Closing the Bay Area’s Housing Gap

How to Unlock New Home Construction and Create Affordability



Thirty-five business leaders, government officials, and real estate developers convened in San Francisco on December 8 to tackle two questions that are vexing California families, governments, and employers: In the face of surging housing demand, high housing prices, and historically low interest rates, why does California chronically under-produce housing?  What can we do in the near term to unlock supply?

Context: California real estate prices have risen three times faster than household incomes. As a result, more than half of the state’s residents cannot afford housing. This housing affordability gap, which is particularly acute in San Francisco, hurts families, exacerbates homelessness, and damages the region’s economic competitiveness. McKinsey & Company’s 2016 California housing affordability report ranked California 49th out of 50 U.S. states for housing supply—and estimated that California needs to build 3.5 million housing units by 2025. The analysis identified physical capacity to build five million new housing units in the state—including 500,000 potential units in the inner Bay Area. According to a recent report from the Bay Area Council Economic Institute, public policy can play a critical role in unlocking supply and creating a greater degree of affordability for families. The report analyzes 20 proposed or enacted San Francisco housing policies and their impacts on affordability.

Some of the key themes discussed included:

  1. Win hearts and minds for housing. We need storytelling, not just data.  Building conviction for housing among major voting blocs—e.g., environmentalists and organized labor—is critical. “Never let a good crisis go to waste”. The state could reframe the conversation by declaring a housing crisis and the electorate would be receptive to action due to skyrocketing rents and home prices. Critical electoral groups—the middle-income workforce, seniors and millennials—are particularly affected by this crisis.  A professional public relations strategy could go a long way toward winning the hearts and minds of all stakeholders.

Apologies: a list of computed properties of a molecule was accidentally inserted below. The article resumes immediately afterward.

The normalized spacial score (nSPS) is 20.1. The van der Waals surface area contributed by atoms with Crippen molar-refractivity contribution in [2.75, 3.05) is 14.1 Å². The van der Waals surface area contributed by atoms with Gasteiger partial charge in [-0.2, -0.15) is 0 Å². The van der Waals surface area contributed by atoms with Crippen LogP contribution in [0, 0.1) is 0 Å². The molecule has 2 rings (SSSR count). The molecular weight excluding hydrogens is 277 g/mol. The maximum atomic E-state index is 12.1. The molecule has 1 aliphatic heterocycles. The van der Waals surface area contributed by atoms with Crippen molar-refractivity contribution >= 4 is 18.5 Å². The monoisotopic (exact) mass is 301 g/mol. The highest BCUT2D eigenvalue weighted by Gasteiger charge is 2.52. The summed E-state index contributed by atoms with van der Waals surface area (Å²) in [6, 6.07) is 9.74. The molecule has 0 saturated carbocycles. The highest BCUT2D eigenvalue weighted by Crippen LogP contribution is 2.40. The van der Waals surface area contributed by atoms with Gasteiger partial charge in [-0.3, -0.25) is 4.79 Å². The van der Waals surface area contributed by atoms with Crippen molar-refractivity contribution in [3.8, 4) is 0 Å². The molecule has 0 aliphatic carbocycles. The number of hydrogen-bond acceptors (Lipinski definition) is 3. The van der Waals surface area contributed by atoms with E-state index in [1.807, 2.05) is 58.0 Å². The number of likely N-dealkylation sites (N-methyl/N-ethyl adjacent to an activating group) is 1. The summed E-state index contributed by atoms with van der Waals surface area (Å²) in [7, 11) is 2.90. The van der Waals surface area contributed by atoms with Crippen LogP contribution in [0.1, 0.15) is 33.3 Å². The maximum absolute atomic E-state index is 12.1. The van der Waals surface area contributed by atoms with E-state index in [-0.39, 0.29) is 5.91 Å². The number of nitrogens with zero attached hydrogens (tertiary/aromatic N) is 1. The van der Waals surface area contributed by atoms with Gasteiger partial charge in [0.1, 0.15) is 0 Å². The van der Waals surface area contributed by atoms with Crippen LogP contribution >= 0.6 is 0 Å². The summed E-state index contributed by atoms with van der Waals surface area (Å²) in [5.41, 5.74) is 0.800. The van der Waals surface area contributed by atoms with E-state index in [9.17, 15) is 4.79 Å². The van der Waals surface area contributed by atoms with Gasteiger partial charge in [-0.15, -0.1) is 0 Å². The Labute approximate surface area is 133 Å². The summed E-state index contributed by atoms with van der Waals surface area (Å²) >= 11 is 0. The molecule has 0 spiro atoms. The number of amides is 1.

1. Develop a deeper fact base on what drives or impedes housing production. For cost reasons, housing production in California skews towards single-family structures rather than mid-rise or high-rise. The economics of dense development become even more challenging when fees and other policy-driven costs are included. To stimulate infill, we need to understand compressible costs, including the cost impacts of current regulations (e.g., Title 24) and potential future regulations (e.g., Zero Net Energy, purple pipe). If the net effect of environmental regulations is to force people to relocate from California to Texas, where per capita Greenhouse Gas production is three times higher, that is not a positive outcome for the environment.
  1. Help transit agencies accelerate transit-oriented development. BART, Valley Transit Authority, and LA Metro have announced major housing commitments on agency-owned land.  Fast tracking the development of these projects will demonstrate what is possible and link densely-built housing with access to transit. California could experiment with “housing accelerators” in the highest-potential transit station areas (e.g., tax increment financing, development-impact fee relief, cap and trade funding, inclusionary zoning, minimum density requirements, eminent domain, and streamlined approvals). By bringing transit agencies, city planning officials, developers, and community advocates together to plan and build successful developments, these accelerators can become a model for other California cities.
  2. Improve funding for housing projects. Creating new transportation/housing funding streams linked to local housing production, imposing a ceiling on development impact fees (waived for cities that meet housing targets), financing non-housing infrastructure at mega-project sites, and committing state resources to facilitate Enhanced Infrastructure Financing Districts could make a big difference.
  1. Give local governments “political cover” to create more housing. Modeled on the Massachusetts Chapter 40B example, allow developers to appeal to a state entity if local governments block housing projects that meet stated sustainability goals.
  1. Rethink sacred cows. Consider revisiting Proposition 13, CEQA, and local control over land use as part of a grand bargain on housing.
  1. Experiment with policy innovations. Options include granting the California Attorney General power to enforce housing element law by suing non-compliant jurisdictions; streamlining land-use approvals for affordable housing projects and transit oriented development (TOD); empowering a state entity to prioritize state-owned land for housing; and creating “policy innovation zones” in housing hotspots.


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